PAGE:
The Spark

“The emancipation of the working class will only be achieved by the working class itself.” — Karl Marx

Soaring dropout rates at L.A. schools

Apr 18, 2005

In 2002, only 45% of the public school students in Los Angeles graduated on time, according to a survey done by researchers from several universities. This is an average; the number of graduating students is even lower for schools in poor and working-class neighborhoods. In several inner-city schools, for example, less than one-third of entering ninth graders graduated in four years, the survey found.

No one knows exactly how many students are dropping out because school and district officials don't keep track of students who change schools. In fact, by calling failing students "transfers" rather than "dropouts," administrators try to make the graduation rates look better than they really are. To name an example, Jefferson High, where the survey found a graduation rate of 31%, had reported 45% instead.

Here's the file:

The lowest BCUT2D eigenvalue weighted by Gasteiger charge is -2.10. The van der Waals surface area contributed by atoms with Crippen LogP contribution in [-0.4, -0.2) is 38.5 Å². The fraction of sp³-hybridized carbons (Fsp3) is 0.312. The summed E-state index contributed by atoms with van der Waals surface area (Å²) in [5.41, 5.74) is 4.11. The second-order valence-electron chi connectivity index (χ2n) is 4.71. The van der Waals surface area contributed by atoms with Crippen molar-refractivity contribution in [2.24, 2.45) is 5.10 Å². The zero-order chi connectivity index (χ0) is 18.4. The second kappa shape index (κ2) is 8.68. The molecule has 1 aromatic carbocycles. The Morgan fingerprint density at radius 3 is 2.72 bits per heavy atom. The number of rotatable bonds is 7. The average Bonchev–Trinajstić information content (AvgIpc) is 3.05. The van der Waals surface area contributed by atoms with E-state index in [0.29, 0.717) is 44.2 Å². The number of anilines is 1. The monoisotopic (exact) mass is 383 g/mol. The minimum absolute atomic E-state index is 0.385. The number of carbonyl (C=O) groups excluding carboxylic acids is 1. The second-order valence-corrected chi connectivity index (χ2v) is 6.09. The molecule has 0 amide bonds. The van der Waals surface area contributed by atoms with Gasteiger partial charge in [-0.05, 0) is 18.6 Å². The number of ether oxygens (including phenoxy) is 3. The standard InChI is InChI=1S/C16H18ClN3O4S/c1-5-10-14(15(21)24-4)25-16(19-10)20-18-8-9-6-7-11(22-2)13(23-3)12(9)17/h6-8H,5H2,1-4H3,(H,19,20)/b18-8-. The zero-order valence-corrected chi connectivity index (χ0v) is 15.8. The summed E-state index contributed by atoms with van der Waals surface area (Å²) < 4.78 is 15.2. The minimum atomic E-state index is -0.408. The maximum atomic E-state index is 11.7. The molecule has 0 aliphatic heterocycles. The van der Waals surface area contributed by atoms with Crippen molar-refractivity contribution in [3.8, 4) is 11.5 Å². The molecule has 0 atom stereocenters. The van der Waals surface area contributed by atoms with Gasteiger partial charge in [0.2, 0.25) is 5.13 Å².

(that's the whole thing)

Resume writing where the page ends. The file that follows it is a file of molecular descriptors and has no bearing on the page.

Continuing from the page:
Not surprisingly, the schools with the worst graduation rates are also the ones that suffer most from overcrowding. In the city's working-class neighborhoods, where the population has grown rapidly, the district has not built new schools for decades.

Faced with a brewing anger in these neighborhoods, district administrators have lately been pushing the idea of dividing overcrowded schools into smaller units. Many schools have already begun doing this, under such names as "learning centers," "themed programs," "academies" or "houses."

Just as these made-up names suggest, this is nothing but a smokescreen. These "smaller schools" will all exist in the same old, overcrowded facilities, so "smaller schools" will not mean smaller classes or more supplies. To the contrary: as schools supposedly get "smaller," so does California's education budget – which means even more students per teacher and even less supplies. And whatever money is allocated for dividing schools into smaller units, a big chunk of it will end up in the coffers of private companies that run these "learning communities" as "charter schools" – which in turn leaves even less money for the rest of the public schools.

The reality of public schools today shows that this capitalist society is not interested in educating the children of the working class. Whatever tricks or gimmicks the bosses' spin artists may come up with, they cannot hide this cold fact.